Brokerages aren’t families; they’re neighbourhoods

Good relationships are vital for a workplace to flourish, but they need to suit business goals

It’s almost mandatory these days, if you run a small brokerage, to refer to yourself as ‘one happy family’. But that’s not really true is it? Families are the ultimate expression of unqualified trust (perhaps why the brand is so important for brokerages), whilst employees won’t turn up if they don’t get paid.

Professor Art Markman of the University of Texas has drawn up three types of relationship that predominate in business; family, strangers and neighbours. Writing in the Harvard Business Review, he argues that a business should resemble a neighbourhood; we’ve adapted his arguments for the mortgage industry.


Family relationships

Families, in the context of Markman’s argument, “are people with whom we have a close bond and for whom we do whatever is needed, often expecting nothing in return”. However in most organisations not all employees put in the same amount of effort; those who put in their all will gradually become demoralised and suspicious that others aren’t properly supporting them. That’s why, unless you really are working with relatives or spouses, the happy family tactic won’t work.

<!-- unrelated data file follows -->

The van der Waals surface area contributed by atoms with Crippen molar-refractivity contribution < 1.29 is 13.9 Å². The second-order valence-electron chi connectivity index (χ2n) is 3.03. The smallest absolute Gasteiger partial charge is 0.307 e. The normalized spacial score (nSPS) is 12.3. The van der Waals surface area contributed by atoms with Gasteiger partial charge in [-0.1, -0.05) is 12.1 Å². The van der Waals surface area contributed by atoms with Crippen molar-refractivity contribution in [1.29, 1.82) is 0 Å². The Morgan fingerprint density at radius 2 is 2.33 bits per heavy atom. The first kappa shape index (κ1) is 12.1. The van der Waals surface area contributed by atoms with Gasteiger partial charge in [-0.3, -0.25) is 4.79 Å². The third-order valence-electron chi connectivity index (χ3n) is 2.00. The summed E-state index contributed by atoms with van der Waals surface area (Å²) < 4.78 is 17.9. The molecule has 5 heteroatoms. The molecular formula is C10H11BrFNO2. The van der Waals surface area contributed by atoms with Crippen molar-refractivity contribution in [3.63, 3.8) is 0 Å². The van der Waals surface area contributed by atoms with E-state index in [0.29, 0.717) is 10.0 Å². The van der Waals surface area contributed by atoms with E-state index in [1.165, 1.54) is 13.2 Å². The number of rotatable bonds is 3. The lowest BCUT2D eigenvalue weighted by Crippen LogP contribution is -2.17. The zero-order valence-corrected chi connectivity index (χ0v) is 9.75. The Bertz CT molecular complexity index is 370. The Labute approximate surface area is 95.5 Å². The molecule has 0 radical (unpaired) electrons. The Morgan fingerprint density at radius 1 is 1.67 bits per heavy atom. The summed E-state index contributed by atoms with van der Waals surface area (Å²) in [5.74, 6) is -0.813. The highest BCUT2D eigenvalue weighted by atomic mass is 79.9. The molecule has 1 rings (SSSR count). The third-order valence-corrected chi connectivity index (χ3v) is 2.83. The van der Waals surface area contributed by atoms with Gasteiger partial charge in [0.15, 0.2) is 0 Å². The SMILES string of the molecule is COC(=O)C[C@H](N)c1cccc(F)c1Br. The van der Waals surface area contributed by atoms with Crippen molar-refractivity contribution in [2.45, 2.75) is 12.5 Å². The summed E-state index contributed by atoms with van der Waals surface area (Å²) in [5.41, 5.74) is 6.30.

Stranger relationships

You pay strangers to do things for you, and so in an office of strangers, explains Markman “every interaction becomes a fee-for-service transaction and strangers are not motivated to go above and beyond the specific tasks presented”. Moreover an office full of strangers is hardly a motivational atmosphere for people to work (or want to work) in, and doesn’t project a good image to potential clients, especially if you want to encourage referrals.
 

Neighbour relationships

We help our neighbours, but also expect help in return. Neighbours identify common interests and work towards them, like a business. This won’t happen naturally, Markman warns; employers need to prove to employees that their work is mutually beneficial (beyond pay), whether it’s through offering training and allowing employees to engage with management and help set the goals of the brokerage.

Finally, you need to be on the lookout for when a neighbourhood relationship is disintegrating into a group of strangers; one sign Markman identifies is when employees concentrate on their own narrow jobs to the detriment of shared tasks and goals.

Is your brokerage a neighbourhood – or do you believe a business can function as a family? Please add your views below, and you can read Markman’s original article here.
 

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